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This lot is closed for bidding. Bidding ended on: 12/8/2022 5:53:00 PM

Lot #12: Alexander Butterfield Signed Handwritten Manuscript, Documenting His Testimony Before the Watergate Committee That Led to Nixon's Resignation -- ''...I was aware of listening devices, yes sir...''


Riveting testimony by Alexander Butterfield, Deputy Assistant to President Nixon, documenting in this handwritten and twice-signed manuscript his testimony before the U.S. Senate Watergate Committee revealing the existence of the Oval Office taping system, which directly led to President Nixon's resignation. Upon two pages, Butterfield first transcribes his 16 July 1973 testimony, and then adds contextual importance on a second sheet. Headlined ''My Watergate Committee testimony -- Mon. July 16, 1973 -- during which I confirmed the existence of President Nixon's secret tapes'', documents read in small part,

''Fred Thompson: Mr. Butterfield, are you aware of the installation of any listening devices in the Oval Office of the President?

A.B. (Long pause) I was aware of listening devices, yes sir.

F.T. When were those devices placed in the Oval Office?

A.B. Approximately the summer of 1970...I will tell you what I know about how those devices were triggered. They were installed, of course, for historical purposes to record the President's business...Alexander P. Butterfield''.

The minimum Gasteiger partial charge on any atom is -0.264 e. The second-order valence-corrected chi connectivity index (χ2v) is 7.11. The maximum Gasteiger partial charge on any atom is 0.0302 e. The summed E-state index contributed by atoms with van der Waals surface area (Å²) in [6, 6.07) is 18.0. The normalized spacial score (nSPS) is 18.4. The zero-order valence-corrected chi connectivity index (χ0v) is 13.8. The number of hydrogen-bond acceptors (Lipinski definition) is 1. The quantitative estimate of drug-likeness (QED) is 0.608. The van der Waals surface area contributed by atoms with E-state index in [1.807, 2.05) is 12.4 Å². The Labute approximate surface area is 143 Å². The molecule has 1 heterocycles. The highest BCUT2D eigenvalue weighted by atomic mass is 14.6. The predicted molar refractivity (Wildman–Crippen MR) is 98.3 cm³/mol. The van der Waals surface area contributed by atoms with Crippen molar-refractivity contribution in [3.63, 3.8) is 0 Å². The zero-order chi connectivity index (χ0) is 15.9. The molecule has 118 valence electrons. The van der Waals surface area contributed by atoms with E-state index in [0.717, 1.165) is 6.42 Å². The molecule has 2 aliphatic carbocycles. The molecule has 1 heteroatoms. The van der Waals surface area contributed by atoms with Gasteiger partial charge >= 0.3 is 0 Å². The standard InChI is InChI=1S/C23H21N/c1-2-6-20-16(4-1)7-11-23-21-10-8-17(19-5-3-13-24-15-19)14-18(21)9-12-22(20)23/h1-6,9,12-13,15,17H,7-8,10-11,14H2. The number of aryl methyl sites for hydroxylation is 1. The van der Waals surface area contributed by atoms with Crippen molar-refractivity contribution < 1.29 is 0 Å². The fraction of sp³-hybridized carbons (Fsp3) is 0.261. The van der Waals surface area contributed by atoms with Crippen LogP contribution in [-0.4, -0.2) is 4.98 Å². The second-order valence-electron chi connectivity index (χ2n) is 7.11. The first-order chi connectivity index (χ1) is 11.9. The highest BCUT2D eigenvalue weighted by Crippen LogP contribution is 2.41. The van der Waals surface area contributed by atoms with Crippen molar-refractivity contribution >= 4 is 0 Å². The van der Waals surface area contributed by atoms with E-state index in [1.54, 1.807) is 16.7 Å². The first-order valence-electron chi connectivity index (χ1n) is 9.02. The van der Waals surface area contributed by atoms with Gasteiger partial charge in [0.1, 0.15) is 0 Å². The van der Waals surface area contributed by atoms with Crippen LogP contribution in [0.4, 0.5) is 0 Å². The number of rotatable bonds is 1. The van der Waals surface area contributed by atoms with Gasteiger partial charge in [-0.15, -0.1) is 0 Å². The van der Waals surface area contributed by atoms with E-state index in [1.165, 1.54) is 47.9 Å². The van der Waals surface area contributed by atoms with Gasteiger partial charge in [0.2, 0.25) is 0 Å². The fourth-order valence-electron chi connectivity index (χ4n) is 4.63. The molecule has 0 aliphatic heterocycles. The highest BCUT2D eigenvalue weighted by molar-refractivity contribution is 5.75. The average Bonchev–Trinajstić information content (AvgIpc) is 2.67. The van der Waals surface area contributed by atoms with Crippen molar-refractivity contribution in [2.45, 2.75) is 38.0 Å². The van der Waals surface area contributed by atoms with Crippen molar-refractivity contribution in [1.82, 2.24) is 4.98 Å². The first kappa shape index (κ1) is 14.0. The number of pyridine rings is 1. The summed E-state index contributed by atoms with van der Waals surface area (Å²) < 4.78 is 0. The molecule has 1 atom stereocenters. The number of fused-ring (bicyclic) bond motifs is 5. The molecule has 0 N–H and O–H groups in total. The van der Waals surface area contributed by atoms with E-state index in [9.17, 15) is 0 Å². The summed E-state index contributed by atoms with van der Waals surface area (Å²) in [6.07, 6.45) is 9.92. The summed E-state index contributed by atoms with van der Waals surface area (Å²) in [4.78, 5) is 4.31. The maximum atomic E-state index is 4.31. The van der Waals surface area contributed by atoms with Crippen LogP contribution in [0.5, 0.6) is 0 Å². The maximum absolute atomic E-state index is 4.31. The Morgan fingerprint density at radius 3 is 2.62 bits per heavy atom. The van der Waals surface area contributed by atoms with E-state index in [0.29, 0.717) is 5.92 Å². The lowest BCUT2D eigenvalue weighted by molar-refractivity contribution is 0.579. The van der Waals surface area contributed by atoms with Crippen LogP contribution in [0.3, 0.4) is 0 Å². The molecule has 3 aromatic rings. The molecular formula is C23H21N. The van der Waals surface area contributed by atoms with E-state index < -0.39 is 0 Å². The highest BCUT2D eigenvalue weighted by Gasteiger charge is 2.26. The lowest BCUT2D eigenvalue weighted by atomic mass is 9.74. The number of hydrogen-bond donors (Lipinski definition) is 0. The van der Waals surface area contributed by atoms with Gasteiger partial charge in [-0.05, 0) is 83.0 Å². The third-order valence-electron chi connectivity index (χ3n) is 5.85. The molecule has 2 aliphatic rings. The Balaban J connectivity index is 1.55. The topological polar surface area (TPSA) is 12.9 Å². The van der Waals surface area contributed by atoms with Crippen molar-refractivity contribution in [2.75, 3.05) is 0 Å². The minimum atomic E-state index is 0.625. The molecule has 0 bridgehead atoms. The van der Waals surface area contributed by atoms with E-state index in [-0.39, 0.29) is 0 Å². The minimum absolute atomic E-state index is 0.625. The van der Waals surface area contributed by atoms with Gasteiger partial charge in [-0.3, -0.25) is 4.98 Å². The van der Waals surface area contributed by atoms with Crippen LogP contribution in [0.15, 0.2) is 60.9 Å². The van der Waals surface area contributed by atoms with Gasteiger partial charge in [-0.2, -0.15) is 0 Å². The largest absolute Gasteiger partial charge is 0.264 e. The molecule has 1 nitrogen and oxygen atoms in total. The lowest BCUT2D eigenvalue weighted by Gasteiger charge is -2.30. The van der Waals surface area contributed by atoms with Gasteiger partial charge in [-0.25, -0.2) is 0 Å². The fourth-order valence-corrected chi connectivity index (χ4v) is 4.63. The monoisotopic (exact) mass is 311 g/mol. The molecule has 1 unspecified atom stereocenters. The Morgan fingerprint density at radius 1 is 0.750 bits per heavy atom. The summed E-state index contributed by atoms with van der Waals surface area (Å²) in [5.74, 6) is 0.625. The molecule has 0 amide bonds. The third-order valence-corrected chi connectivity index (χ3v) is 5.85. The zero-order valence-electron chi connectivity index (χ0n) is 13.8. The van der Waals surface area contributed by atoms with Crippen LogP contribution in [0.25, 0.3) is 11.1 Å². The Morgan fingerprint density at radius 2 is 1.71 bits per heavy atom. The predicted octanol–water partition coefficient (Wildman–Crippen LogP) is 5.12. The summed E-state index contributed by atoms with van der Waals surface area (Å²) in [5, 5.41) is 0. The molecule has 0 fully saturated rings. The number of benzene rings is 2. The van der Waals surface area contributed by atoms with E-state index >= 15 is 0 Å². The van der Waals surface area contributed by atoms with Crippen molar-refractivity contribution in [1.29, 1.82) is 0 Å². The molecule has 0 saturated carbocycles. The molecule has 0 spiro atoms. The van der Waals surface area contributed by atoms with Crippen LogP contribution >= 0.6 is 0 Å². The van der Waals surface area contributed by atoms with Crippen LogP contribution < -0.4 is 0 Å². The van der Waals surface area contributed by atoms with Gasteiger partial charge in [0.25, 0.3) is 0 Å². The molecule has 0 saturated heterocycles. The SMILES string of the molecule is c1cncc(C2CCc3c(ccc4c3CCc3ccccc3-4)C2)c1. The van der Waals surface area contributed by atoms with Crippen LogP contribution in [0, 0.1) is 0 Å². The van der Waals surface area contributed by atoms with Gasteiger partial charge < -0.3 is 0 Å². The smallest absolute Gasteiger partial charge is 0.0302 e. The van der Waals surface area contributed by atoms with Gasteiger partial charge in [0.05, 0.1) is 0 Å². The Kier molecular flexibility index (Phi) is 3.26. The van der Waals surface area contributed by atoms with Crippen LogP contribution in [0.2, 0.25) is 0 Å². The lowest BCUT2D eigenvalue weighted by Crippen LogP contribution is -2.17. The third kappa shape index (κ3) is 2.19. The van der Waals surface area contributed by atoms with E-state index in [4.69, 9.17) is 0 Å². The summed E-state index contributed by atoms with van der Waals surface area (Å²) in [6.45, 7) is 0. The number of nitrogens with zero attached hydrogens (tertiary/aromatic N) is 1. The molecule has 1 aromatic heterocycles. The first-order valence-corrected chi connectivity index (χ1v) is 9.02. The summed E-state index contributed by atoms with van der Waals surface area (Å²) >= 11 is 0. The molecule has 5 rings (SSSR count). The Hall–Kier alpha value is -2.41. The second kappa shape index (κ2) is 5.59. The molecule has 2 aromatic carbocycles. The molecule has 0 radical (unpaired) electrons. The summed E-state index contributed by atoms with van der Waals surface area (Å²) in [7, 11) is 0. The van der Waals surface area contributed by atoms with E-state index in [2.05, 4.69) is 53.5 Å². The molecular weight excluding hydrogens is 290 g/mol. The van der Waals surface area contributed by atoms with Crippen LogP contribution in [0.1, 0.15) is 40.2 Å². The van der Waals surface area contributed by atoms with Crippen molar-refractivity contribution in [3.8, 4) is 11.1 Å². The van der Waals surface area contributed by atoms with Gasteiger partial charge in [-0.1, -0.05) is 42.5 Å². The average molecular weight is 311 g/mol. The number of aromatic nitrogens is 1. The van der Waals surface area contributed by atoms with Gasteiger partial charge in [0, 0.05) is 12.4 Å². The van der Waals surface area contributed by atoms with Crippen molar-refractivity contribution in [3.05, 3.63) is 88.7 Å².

Upon the second sheet, titled ''Footnotes'', Butterfield provides interesting background on his revelation to the Committee, reading in part, ''The transcript on pg. 1 does not refer to my initial revelation of Nixon's tapes. That occasion was 3 days earlier, Friday July 13, 1973 in an interview with Watergate Committee staffers...He paused, then asked, 'Was there ever any other recording device in the Oval Office?' I was taken aback. Here, quite suddenly, was a question that met all the criteria I required to be totally forthcoming: Clarity, directness and no ambiguity. Compelled to respond in kind, I said, 'Yes. Since February of 1971 there have been listening devices and tapes.' A moment of silence...they had hit pay dirt and wanted badly to get to their supervisors...It was 11:00 am Monday (July 16) when I learned that they wanted me testify before the full Committee...The historical impact of the tapes' revelation would seem to speak for itself. Only a year later Nixon realized he lacked sufficient support from the Senate to expect acquittal of the 3 articles of impeachment against him, and that if he resigned before the full House voted, he could nullify impeachment and leave office on his own terms. He resigned on Aug. 9, 1974, the first president to do so, while President Ford, the first American to occupy our top two federal offices without being elected to either...moved into the White House...Alexander P. Butterfield / Deputy Assistant to President Nixon 1969-1973''.

First sheet is composed upon Butterfield's personal stationery, embossed at top ''Alexander Porter Butterfield''. Each sheet measures 6.375'' x 8.5''. Near fine condition.
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